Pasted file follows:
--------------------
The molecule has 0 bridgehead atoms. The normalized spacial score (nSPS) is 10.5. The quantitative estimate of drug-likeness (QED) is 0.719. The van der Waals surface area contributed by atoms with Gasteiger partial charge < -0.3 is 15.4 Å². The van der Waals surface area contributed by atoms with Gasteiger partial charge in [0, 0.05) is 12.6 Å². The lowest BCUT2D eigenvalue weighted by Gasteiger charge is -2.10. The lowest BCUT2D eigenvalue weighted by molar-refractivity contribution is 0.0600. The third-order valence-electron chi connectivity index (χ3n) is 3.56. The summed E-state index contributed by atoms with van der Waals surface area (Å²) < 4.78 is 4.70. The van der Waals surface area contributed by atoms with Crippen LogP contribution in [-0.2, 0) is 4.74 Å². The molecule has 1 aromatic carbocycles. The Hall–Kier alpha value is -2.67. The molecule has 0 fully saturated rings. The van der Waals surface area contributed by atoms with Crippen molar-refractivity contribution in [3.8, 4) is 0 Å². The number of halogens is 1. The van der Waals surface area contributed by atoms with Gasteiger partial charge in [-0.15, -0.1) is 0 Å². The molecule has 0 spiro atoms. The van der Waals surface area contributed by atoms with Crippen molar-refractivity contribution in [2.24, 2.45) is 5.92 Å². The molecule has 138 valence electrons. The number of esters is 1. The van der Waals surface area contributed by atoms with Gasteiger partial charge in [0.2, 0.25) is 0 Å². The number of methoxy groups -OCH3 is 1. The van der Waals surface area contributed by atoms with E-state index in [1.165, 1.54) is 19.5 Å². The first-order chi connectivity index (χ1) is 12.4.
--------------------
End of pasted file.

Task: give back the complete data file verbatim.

The molecule has 0 bridgehead atoms. The normalized spacial score (nSPS) is 10.5. The quantitative estimate of drug-likeness (QED) is 0.719. The van der Waals surface area contributed by atoms with Gasteiger partial charge < -0.3 is 15.4 Å². The van der Waals surface area contributed by atoms with Gasteiger partial charge in [0, 0.05) is 12.6 Å². The lowest BCUT2D eigenvalue weighted by Gasteiger charge is -2.10. The lowest BCUT2D eigenvalue weighted by molar-refractivity contribution is 0.0600. The third-order valence-electron chi connectivity index (χ3n) is 3.56. The summed E-state index contributed by atoms with van der Waals surface area (Å²) < 4.78 is 4.70. The van der Waals surface area contributed by atoms with Crippen LogP contribution in [-0.2, 0) is 4.74 Å². The molecule has 1 aromatic carbocycles. The Hall–Kier alpha value is -2.67. The molecule has 0 fully saturated rings. The van der Waals surface area contributed by atoms with Crippen molar-refractivity contribution in [3.8, 4) is 0 Å². The number of halogens is 1. The van der Waals surface area contributed by atoms with Gasteiger partial charge in [-0.15, -0.1) is 0 Å². The molecule has 0 spiro atoms. The van der Waals surface area contributed by atoms with Crippen molar-refractivity contribution in [2.24, 2.45) is 5.92 Å². The molecule has 138 valence electrons. The number of esters is 1. The van der Waals surface area contributed by atoms with Gasteiger partial charge in [0.2, 0.25) is 0 Å². The number of methoxy groups -OCH3 is 1. The van der Waals surface area contributed by atoms with E-state index in [1.165, 1.54) is 19.5 Å². The first-order chi connectivity index (χ1) is 12.4.